The three degrees of Craft or Blue Lodge Freemasonry are those of:
Entered Apprentice — the degree of an Initiate, which makes one a Freemason;
Fellow Craft — an intermediate degree, involved with learning;
Master Mason — the "third degree", a necessity for participation in most aspects of Masonry.
The degrees represent stages of personal development. A common symbolic structure and universal archetypes provide a means for each Freemason to come to his own answers to life's important philosophical questions. Some guideline is given through the evolution along the degrees which is the metier of the Junior Warden and Senior Warden. The English freemasonry only recognizes the three first degrees. Many Masonic bodies allover the world consider to have supplements to the Master Mason degree. This is the case of the Scottish Rite, which confers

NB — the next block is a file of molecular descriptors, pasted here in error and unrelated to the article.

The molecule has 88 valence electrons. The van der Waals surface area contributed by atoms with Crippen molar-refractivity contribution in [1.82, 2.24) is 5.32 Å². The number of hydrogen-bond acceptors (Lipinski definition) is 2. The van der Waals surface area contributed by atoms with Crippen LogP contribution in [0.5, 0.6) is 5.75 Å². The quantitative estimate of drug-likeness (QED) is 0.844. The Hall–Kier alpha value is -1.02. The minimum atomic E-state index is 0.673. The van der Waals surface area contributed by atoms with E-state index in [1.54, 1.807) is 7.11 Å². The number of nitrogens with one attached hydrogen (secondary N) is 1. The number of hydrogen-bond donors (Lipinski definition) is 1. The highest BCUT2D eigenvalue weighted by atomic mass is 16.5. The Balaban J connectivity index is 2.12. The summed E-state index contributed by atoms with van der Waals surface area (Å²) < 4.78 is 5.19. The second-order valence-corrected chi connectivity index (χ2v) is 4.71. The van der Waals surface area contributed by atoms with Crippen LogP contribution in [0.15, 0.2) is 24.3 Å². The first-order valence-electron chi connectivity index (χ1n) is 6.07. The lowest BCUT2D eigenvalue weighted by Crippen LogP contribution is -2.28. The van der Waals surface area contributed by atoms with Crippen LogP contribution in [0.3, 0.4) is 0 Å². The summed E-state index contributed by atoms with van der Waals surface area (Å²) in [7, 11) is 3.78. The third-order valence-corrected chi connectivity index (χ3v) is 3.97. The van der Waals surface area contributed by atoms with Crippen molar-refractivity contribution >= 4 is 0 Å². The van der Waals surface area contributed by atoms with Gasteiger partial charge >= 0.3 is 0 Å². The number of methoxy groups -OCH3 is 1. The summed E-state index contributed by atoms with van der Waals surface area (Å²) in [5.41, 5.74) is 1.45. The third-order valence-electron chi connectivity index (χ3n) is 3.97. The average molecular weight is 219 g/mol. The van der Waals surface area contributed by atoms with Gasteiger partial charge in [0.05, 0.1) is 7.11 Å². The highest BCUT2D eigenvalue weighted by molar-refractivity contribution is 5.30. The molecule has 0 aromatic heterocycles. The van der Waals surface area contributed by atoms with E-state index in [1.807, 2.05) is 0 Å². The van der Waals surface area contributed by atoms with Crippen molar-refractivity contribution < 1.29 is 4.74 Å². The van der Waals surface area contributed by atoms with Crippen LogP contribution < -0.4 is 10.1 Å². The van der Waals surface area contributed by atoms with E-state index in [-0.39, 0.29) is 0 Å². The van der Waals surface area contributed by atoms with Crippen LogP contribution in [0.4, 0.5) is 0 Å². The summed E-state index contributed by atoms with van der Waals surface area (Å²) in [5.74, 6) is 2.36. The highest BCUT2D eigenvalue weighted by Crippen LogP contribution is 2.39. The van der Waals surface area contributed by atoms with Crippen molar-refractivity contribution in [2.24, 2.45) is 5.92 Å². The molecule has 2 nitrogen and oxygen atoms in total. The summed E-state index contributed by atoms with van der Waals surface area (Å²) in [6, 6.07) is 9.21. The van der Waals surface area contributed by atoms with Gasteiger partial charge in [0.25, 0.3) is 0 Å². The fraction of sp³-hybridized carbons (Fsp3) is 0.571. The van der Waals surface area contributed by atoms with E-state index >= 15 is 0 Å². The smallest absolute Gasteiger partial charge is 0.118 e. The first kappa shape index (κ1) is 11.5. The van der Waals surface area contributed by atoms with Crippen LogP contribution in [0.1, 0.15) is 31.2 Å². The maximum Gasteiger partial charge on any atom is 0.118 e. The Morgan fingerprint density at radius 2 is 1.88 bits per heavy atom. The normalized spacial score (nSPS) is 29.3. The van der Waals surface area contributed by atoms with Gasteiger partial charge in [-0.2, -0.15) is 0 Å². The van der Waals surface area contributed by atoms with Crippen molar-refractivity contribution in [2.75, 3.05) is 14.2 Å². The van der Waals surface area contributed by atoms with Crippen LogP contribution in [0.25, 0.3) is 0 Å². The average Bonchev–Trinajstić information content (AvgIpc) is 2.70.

degrees (the High Degrees) from 4° up to 33°. It is essential to be a Master Mason to ascend to these degrees. They are administered on a parallel system to Craft or Blue Lodge Freemasonry by a Supreme Council of Sovereign Grand Inspectors of the 33d Degree of the AASR. The site of the Portuguese Supreme Council, here.
Differently than in England in continental Europe, Freemasons working through the degrees are asked to prepare papers on related philosophical topics, and present these papers in open Lodge where they are evaluated. The are called "pranchas" or planches (in French), being mostly corrected translated as works of architecture. In English constitutions the passage through the degrees respects mostly a requirement of time in the previous one.